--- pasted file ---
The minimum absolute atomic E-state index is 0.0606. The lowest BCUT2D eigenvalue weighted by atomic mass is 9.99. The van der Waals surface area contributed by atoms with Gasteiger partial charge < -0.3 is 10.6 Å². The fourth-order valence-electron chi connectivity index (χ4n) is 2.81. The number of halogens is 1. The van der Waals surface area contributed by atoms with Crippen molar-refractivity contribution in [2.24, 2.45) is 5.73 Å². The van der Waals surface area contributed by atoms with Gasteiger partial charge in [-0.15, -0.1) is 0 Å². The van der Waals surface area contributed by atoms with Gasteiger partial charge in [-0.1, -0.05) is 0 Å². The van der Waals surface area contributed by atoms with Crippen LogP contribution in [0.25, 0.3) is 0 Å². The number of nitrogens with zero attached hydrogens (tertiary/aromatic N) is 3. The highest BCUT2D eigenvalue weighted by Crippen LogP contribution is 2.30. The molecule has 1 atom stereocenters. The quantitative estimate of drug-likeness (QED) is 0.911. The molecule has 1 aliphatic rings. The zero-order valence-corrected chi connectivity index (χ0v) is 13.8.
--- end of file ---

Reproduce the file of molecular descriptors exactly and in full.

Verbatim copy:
The minimum absolute atomic E-state index is 0.0606. The lowest BCUT2D eigenvalue weighted by atomic mass is 9.99. The van der Waals surface area contributed by atoms with Gasteiger partial charge < -0.3 is 10.6 Å². The fourth-order valence-electron chi connectivity index (χ4n) is 2.81. The number of halogens is 1. The van der Waals surface area contributed by atoms with Crippen molar-refractivity contribution in [2.24, 2.45) is 5.73 Å². The van der Waals surface area contributed by atoms with Gasteiger partial charge in [-0.15, -0.1) is 0 Å². The van der Waals surface area contributed by atoms with Gasteiger partial charge in [-0.1, -0.05) is 0 Å². The van der Waals surface area contributed by atoms with Crippen LogP contribution in [0.25, 0.3) is 0 Å². The number of nitrogens with zero attached hydrogens (tertiary/aromatic N) is 3. The highest BCUT2D eigenvalue weighted by Crippen LogP contribution is 2.30. The molecule has 1 atom stereocenters. The quantitative estimate of drug-likeness (QED) is 0.911. The molecule has 1 aliphatic rings. The zero-order valence-corrected chi connectivity index (χ0v) is 13.8.